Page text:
- 30% sell new and handmade items or flipping and reselling used items.
- 15% take online surveys, mystery shops, and other miscellaneous jobs.
- 13% participate in the gig economy via Uber, Lyft, InstaCart, Postmates, etc.
- 10% have multi-level marketing businesses such as Avon, Scentsy, or Rodan + Fields.
The most popular side hustle is selling a service, with 32% of readers engaging in this activity. The attractive part of selling services is that you can specialize in a field you’re already an expert in or one you’re passionate about, like Melanie Oates. Oates is a business intelligence analyst by day and styles hair on the side.
“My side hustle as a hairstylist began about 20 years ago while in middle school when someone approached me with a picture of Allen Iverson’s cornrows and asked if I could do the same style to their hair,” Oates said. “I eagerly accepted the challenge and have not stopped braiding hair since!”
Oates averages around $850 per month for 15 hours of work.
What’s the Average Side Hustle Income?
According to our survey, 73% of side hustlers make less than $200 per month. But nearly one in six people are earning at least $500 from their side hustle. So what sets apart a $50 per month side gig from a $1,000 one?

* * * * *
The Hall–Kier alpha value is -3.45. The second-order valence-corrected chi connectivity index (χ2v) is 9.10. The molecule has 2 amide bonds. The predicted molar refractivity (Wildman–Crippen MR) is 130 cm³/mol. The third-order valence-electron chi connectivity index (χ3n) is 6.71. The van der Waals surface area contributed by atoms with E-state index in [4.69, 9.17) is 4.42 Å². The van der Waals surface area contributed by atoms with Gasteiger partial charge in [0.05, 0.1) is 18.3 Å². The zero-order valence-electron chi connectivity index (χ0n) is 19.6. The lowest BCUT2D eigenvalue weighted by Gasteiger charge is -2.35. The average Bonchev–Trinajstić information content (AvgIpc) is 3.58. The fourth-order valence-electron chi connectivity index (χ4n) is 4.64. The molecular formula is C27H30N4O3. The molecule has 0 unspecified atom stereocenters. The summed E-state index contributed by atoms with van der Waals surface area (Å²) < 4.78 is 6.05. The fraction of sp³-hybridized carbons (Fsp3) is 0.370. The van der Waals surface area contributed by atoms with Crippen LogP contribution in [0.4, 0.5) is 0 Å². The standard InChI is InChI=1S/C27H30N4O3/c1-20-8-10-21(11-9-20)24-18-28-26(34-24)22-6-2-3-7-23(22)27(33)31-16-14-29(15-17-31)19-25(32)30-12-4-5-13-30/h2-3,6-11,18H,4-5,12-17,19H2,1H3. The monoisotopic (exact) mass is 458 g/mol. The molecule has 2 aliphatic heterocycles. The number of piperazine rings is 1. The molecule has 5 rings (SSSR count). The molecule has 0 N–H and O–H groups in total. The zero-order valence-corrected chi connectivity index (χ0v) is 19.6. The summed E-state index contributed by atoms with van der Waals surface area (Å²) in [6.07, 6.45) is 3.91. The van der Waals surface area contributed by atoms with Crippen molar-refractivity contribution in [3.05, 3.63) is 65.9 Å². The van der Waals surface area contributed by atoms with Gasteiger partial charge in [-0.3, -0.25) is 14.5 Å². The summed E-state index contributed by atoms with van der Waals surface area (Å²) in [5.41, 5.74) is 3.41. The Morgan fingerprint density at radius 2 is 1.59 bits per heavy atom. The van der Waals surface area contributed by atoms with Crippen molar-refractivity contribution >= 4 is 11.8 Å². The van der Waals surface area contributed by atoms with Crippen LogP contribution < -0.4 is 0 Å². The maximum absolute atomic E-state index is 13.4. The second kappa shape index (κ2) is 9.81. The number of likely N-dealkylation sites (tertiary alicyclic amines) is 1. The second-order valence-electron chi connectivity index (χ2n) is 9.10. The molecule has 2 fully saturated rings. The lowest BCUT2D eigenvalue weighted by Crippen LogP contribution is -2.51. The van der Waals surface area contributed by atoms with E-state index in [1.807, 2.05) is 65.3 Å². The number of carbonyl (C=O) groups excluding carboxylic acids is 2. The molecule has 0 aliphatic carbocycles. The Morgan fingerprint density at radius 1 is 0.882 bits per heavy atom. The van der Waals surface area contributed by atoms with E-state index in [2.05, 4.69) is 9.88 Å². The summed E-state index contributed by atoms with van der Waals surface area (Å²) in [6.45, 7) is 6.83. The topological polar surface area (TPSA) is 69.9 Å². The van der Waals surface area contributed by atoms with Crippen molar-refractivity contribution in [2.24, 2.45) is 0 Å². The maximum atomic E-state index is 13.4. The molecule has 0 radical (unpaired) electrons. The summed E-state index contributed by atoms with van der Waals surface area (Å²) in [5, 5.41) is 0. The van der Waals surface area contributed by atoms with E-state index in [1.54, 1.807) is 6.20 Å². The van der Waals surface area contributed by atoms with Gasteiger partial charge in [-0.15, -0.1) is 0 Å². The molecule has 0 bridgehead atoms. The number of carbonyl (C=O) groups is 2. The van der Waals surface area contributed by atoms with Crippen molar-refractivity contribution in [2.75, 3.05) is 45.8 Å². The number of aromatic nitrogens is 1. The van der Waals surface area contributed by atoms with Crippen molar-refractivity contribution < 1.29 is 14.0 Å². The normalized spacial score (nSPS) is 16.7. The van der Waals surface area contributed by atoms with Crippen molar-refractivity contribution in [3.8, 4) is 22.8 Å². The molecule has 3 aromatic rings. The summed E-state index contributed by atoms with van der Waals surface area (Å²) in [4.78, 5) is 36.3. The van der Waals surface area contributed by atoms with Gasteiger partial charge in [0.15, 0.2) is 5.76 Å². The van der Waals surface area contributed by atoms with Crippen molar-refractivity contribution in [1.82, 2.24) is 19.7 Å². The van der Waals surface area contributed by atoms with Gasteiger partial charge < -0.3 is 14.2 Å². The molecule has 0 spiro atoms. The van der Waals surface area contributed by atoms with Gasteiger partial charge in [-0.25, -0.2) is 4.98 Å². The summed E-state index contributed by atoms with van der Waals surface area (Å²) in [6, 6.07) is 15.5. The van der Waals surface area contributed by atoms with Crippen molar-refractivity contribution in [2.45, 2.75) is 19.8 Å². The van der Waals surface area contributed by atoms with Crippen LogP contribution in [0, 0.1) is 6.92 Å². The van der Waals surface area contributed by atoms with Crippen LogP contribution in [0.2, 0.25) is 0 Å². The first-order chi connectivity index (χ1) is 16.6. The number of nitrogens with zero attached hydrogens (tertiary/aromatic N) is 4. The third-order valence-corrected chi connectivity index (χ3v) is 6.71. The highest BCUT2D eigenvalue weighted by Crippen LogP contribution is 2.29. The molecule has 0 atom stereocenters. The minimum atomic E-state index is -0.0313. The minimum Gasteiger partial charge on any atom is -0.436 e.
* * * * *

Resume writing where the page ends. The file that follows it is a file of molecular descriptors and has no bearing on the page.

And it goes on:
Some of it has to do with the side hustle itself. Of the percentage of readers making an average of $200 per month or more:
- 29% earn money through gig economy jobs.
- 24% make side income selling services.
- 19% make extra money selling items.
- 9% engage in multi-level marketing.
- 20% earn extra money via other forms of side hustles.
People working the gig economy had the highest chance of earning over $500 per month while less than 1% of multi-level marketing side hustles earned over $500.
But what we found that almost any side hustle can be profitable if you work at it. Take Jeff Moriarty for example. Jeff does SEO full-time and on the side, he sells Christmas stockings for pets.